The pace of reconstruction of private homes in urban centres like Kathmandu, Lalitpur and Bhaktapur is not up to the mark because the National Reconstruction Authority (NRA) has failed to address a wide range of issues.
While the rebuilding of homes in districts has picked momentum recently, the NRA mandated to rebuild private homes damaged by the earthquake on April 25, 2015 accepts that the progress has been tardy in Kathmandu Valley.
NRA Chief Executive Officer Sushil Gyewali said, “There are a number of interlinking issues involving homes in urban centres and those at places having historic importance. We are slowly and gradually resolving all issues.”
The NRA has completed grant agreements with 40,592 households in Kathmandu. Of these recipients, only 7,785 households have received the third tranche from the government showing the status of reconstruction.
In the immediate aftermath of earthquake, the government had introduced a house-rebuilding package of Rs 300,000 to be distributed in three tranche of Rs50,000, Rs150,000 and Rs100,000. The authority disburses the amount in installments based on the progress made on reconstruction of the individual households.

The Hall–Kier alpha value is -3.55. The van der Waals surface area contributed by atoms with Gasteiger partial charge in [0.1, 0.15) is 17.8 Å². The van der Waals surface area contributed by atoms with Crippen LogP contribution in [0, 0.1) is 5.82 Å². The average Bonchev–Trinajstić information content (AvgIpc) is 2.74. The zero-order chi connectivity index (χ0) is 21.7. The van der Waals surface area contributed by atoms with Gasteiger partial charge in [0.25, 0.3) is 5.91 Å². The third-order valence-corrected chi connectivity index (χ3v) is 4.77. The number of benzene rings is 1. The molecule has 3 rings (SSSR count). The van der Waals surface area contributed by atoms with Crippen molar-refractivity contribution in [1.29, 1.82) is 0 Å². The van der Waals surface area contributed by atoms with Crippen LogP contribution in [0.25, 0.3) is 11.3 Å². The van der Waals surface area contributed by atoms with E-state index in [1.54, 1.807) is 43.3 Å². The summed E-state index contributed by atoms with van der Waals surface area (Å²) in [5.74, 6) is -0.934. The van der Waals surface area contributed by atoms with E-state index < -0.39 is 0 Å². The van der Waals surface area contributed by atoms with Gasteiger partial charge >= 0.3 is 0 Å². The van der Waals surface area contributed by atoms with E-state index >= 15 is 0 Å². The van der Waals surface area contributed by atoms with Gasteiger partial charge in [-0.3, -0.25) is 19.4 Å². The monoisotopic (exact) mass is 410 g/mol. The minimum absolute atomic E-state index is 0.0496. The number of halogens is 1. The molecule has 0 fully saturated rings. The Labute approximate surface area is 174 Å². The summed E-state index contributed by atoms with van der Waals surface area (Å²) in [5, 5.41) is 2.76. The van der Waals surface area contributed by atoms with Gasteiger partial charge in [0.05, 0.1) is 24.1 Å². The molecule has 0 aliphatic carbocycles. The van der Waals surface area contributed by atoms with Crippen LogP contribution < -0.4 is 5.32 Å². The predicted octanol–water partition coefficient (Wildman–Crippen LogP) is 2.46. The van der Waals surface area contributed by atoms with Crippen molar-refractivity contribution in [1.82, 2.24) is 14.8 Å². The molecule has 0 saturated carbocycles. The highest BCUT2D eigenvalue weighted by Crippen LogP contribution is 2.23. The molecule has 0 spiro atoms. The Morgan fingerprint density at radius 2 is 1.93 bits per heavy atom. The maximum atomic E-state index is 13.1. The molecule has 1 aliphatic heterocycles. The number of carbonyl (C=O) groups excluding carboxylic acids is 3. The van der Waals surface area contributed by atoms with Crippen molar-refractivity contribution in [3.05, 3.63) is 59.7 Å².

The situation in Lalitpur and Bhaktapur is similar. From the 24,429 households that have completed grant agreements, only 4,804 households have received the third tranche in Lalitpur. In Bhaktapur 5,573 households have received the third trance from the 23,971 households that have completed the grant agreement with the NRA.
Gyewali said problems like settlement in small plot of land, joint ownership of a single plot, and lack of
clarity over grant distribution mechanism in such cases were to be blamed for the slow progress.
“We have charted out modalities and will soon resolve the issues to ensure that reconstruction of private homes is completed on time.”The NRA CEO also accepted the fact that Rs300,000 distributed by the government has failed to satisfy people in urban centres.
“There are people who are waiting for additional funds. They want to rebuild bigger homes and hence do not seem to be interested in expediting the reconstruction to obtain the funds provided by the government,” said Gyewali.
In case of homes located in traditional settlements like Bungmati and Sankhu among others, the unavailability of skilled workers to redevelop the structures ensuring traditional aesthetics of these places as well as confusion over stakeholders are to be blamed for the slow progress.
“We have decided to provide additional Rs50, 000 to those households that retain the traditional aesthetics of the building,” said Gyewali.